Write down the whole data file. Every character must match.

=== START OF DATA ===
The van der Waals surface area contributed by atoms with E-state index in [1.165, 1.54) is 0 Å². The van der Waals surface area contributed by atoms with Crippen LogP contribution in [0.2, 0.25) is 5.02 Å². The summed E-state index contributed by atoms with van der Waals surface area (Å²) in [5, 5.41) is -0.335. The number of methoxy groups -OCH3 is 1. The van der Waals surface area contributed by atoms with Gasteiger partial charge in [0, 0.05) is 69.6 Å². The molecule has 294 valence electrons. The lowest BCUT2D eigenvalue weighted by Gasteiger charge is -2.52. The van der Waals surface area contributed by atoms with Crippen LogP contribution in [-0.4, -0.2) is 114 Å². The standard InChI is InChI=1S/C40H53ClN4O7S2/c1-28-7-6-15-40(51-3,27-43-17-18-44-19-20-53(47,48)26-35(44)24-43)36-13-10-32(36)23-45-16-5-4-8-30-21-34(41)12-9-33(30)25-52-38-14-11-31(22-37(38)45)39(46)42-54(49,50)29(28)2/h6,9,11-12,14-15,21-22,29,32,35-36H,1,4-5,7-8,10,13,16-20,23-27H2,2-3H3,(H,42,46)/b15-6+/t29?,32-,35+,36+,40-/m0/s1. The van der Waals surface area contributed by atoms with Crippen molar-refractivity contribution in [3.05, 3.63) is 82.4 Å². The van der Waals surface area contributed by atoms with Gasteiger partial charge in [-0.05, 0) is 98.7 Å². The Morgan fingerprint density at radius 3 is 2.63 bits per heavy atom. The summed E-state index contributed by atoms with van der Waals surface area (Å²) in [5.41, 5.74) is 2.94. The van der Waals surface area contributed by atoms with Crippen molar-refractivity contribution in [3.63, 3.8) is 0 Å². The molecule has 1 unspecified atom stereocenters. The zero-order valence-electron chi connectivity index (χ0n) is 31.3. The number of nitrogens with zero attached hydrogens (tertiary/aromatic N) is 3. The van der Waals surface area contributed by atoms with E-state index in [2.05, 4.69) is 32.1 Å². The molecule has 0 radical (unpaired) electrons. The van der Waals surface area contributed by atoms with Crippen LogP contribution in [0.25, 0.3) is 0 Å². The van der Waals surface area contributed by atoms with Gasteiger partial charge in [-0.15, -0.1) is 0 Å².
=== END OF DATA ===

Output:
The van der Waals surface area contributed by atoms with E-state index in [1.165, 1.54) is 0 Å². The van der Waals surface area contributed by atoms with Crippen LogP contribution in [0.2, 0.25) is 5.02 Å². The summed E-state index contributed by atoms with van der Waals surface area (Å²) in [5, 5.41) is -0.335. The number of methoxy groups -OCH3 is 1. The van der Waals surface area contributed by atoms with Gasteiger partial charge in [0, 0.05) is 69.6 Å². The molecule has 294 valence electrons. The lowest BCUT2D eigenvalue weighted by Gasteiger charge is -2.52. The van der Waals surface area contributed by atoms with Crippen LogP contribution in [-0.4, -0.2) is 114 Å². The standard InChI is InChI=1S/C40H53ClN4O7S2/c1-28-7-6-15-40(51-3,27-43-17-18-44-19-20-53(47,48)26-35(44)24-43)36-13-10-32(36)23-45-16-5-4-8-30-21-34(41)12-9-33(30)25-52-38-14-11-31(22-37(38)45)39(46)42-54(49,50)29(28)2/h6,9,11-12,14-15,21-22,29,32,35-36H,1,4-5,7-8,10,13,16-20,23-27H2,2-3H3,(H,42,46)/b15-6+/t29?,32-,35+,36+,40-/m0/s1. The van der Waals surface area contributed by atoms with Crippen molar-refractivity contribution in [3.05, 3.63) is 82.4 Å². The van der Waals surface area contributed by atoms with Gasteiger partial charge in [-0.05, 0) is 98.7 Å². The Morgan fingerprint density at radius 3 is 2.63 bits per heavy atom. The summed E-state index contributed by atoms with van der Waals surface area (Å²) in [5.41, 5.74) is 2.94. The van der Waals surface area contributed by atoms with Crippen molar-refractivity contribution in [3.63, 3.8) is 0 Å². The molecule has 1 unspecified atom stereocenters. The zero-order valence-electron chi connectivity index (χ0n) is 31.3. The number of nitrogens with zero attached hydrogens (tertiary/aromatic N) is 3. The van der Waals surface area contributed by atoms with E-state index in [2.05, 4.69) is 32.1 Å². The molecule has 0 radical (unpaired) electrons. The van der Waals surface area contributed by atoms with Crippen LogP contribution in [0.25, 0.3) is 0 Å². The van der Waals surface area contributed by atoms with Gasteiger partial charge in [-0.15, -0.1) is 0 Å².